But wait!  It gets even better than an offer on a late night TV  commercial!  If you convert and the value of your new Roth  IRA goes down toward the end of this year, you can also rescind the conversion ( the free put ) and then turn around and convert again to a Roth at a lower basis and lower amount of taxes due that you'll have to pay!  This free put also extends throught 2011, but if I'm not mistaken, you can't jump back in with another reconversion if you exercise your put beyond the end of this year.

 

 

If anyone wants to get cute, instead of being a value investor, he can even convert multiple iRA's into Roth's, put them into volatile, non correlating assets, then undo the  Roth IRA's that go down and reconstitute them at a lower tax basis before the end of the year from what I've read from secondary sources, {I say he rather than he/she because only a guy would even think about doing such a thing! }      ( Better check this one out before you take my word for it and try it ). :)

Link to comment
Share on other sites

I'm in Montana right now home shopping. 

 

The Windermere office in Bozeman has a flyer posted in the window with an AR-15 assult rifle drawn on it.  The large print is "Are you overtaxed?"  If you come to the Republican (militia?) rally, you can enter to win an AR-15 in a raffle.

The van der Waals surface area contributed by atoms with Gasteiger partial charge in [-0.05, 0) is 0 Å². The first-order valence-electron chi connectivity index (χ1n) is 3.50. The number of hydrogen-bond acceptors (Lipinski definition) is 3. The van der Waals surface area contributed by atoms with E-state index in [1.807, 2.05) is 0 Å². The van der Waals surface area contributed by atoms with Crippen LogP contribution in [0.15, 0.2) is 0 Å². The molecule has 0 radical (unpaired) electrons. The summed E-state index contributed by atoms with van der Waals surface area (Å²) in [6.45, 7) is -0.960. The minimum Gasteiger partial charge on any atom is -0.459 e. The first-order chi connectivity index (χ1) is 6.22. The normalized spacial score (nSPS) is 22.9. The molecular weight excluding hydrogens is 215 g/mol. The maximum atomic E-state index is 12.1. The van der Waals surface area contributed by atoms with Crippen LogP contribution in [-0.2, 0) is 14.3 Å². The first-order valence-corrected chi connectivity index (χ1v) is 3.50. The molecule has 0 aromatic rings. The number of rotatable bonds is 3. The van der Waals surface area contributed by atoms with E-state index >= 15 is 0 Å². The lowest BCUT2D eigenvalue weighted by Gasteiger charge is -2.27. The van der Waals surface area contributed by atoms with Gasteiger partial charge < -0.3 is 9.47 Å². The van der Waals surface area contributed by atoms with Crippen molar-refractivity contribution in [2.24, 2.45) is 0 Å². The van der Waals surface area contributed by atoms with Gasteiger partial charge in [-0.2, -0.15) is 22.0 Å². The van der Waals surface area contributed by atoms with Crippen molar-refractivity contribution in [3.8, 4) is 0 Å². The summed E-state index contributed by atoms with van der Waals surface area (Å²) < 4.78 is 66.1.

I am still in disbelief -- who knows, perhaps the Republicans will give out enough AR-15 weapons to kill all the liberals and abolish taxes.  33 yrs is a long time for forecasting tax policy.

Link to comment
Share on other sites

One other benefit of conversion:

 

5 years after the conversion, you can withdraw 100% of the conversion amount tax-free (without early withdrawal penalty).

 

So, 5 yrs from now, when I'm 41 I can withdraw the sum of money that I converted to the Roth -- without paying a penalty for withdrawing before age 59.5.

 

The IRA provides no such program -- you pay a 10% early withdrawal penalty in addition to income taxes due on the withdrawal.

 

I don't plan to do that, but it provides the penalty-free option.

Link to comment
Share on other sites

The biggest problem for me is the tax portion you have to pay on the conversion.  If you can multiply your after tax "Roth" 15 times (apx 20% for 15+ years) then the offsetting tax that was paid would also multiply by the same amount.

You can withdraw before 59 1/2 without a penalty if you do equal payments for a period of time. 

Also you have trust congress to not tax the Roth.  The pot (all the Roths) gets bigger each year and as the deficit grows so will the temptation to get into it.  They are already talking about a VAT and in the past they had for awhile, several years ago, they had a penalty tax if you had too much in your profit sharing or pension plan.

Our government says our debt is about 13 trillion when it is actually about 60-70 trillion which is about 194,000 for every citizen.

http://truthin2008.org/content/?articlesource=439

check the above site for "truth in accounting" for the government.  It also has some interesting figures for many of the states.

I used to trust Congress to some extent, until in the 1980's they retroactively changed the real estate rules for deductions and basically put the real estate market into a recession.

Link to comment
Share on other sites

Create an account or sign in to comment

You need to be a member in order to leave a comment

Create an account

Sign up for a new account in our community. It's easy!

Register a new account

Sign in

Already have an account? Sign in here.

Sign In Now
 Share




×
×
  • Create New...